This method works with prints and digital photos equally. Digital is even easier; just use ratings or keywords.
4. Backup your printed photo collection
You only have two options to back-up a printed photo collection: make copies or digitize it.
In this day and age, it goes without saying that scanning your printed photos is the way to go. You can do this yourself or outsource the scanning to an expert, such as a personal photo organizer (find one here).
The better you dealt with the previous step of sorting, decluttering, and organizing your photos, the easier and more affordable the scanning will be. If affordability is an issue, please think back to the feelings you might experience if you lost your photos … maybe it is worth the expense after all? The great thing is that it is a once off expense. Maybe ask family members to chip in since chances are that they will benefit from this, too.
We recommend keeping the original prints as an additional backup. However, no need to create elaborate albums, you can simply keep them in an archival box. If your photos already are in albums, you don’t necessarily have to dismantle them. Take good photos of your album pages as a backup or scan them.
Now that your prints are digitized you’re almost there! They will now be added to your digital collection and backed up from there.
5. 3-2-1 … Back-up your digital photo collection
- Gather all your digital photos in one place (this includes your scans). We like to call this the digital photo hub. This can be on a computer, an external hard drive or in the cloud and it doesn’t matter whether you use photo management software or just a simple folder structure in your Windows Explorer or Mac Finder.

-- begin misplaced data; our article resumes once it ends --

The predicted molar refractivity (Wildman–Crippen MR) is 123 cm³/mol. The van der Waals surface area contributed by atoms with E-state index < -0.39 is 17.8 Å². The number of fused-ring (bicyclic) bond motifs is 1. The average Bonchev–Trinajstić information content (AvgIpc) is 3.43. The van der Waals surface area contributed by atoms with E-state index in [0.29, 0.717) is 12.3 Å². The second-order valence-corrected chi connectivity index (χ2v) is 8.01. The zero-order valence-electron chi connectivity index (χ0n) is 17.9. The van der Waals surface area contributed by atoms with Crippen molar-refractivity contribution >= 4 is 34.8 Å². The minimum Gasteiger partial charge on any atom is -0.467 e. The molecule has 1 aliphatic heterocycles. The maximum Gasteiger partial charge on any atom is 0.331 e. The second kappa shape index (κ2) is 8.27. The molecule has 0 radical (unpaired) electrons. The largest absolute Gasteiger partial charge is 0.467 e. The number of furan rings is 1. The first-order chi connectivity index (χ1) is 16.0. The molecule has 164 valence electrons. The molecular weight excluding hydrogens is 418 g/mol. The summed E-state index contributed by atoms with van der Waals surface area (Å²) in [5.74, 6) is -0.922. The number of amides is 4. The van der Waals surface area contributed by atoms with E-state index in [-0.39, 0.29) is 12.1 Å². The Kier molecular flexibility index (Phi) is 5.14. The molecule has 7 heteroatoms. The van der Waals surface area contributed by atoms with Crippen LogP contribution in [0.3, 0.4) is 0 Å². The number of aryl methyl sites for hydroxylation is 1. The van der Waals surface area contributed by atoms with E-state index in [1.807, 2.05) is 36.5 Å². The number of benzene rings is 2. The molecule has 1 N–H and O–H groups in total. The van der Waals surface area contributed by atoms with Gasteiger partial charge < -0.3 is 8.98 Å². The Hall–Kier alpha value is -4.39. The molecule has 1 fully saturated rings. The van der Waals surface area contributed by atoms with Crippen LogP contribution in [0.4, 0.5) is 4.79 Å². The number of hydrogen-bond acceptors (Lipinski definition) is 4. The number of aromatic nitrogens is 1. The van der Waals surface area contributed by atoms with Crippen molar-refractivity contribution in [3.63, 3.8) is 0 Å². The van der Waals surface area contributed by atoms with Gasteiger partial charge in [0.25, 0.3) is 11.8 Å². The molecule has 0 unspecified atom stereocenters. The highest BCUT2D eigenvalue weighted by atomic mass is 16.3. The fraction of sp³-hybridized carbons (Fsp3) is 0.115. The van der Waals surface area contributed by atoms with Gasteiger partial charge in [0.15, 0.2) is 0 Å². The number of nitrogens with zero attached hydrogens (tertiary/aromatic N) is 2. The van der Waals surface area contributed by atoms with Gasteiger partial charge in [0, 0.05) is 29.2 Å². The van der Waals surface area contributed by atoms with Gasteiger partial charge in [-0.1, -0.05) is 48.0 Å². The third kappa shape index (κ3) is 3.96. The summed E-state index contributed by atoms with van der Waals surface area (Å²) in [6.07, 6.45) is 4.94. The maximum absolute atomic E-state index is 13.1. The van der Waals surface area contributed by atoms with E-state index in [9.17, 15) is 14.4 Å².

If you choose to have your photo hub in the cloud, please be very mindful of what provider you use and always read the small print!
- Backup your digital photo hub, even if it is still messy!
- I recommend using the 3-2-1 backup method: 3 copies on at least 2 different devices and one of them kept offsite. Offsite can be in the cloud or for example a portable hard drive kept at a friend’s house, in a bank safety box, at your workplace, etc. I like to use portable drives for backup copies because they are quite small but not as easy to lose and damage as USB sticks. Archival CDs/DVDs are another option. Again, if you use a cloud service invest some time in research and always read the small print (rule of thumb: anything that’s free will not be a great solution).
- Print the most important digital photos as a backup. Printing a photo book counts as a print and backup, too.
- Once everything is in one place and backed up it is time to sort and organize the photo collection – if you have the time. Add metadata such as keywords, locations, descriptions, etc.
Please note that any backup solution has pros and cons and that there is no one-size-fits-all solution. It will depend on your individual need and situation as to which is the best match for you.
Scenario 2: Grab and Run
As mentioned before, going through the whole process is very time consuming and might not be realistic at this point in time. In that case, I suggest moving your photos to safety if you can. Where exactly this will be, depends on the circumstances. If you’re preparing for a hurricane, it won’t be the same as preparing to evacuate from a forest fire.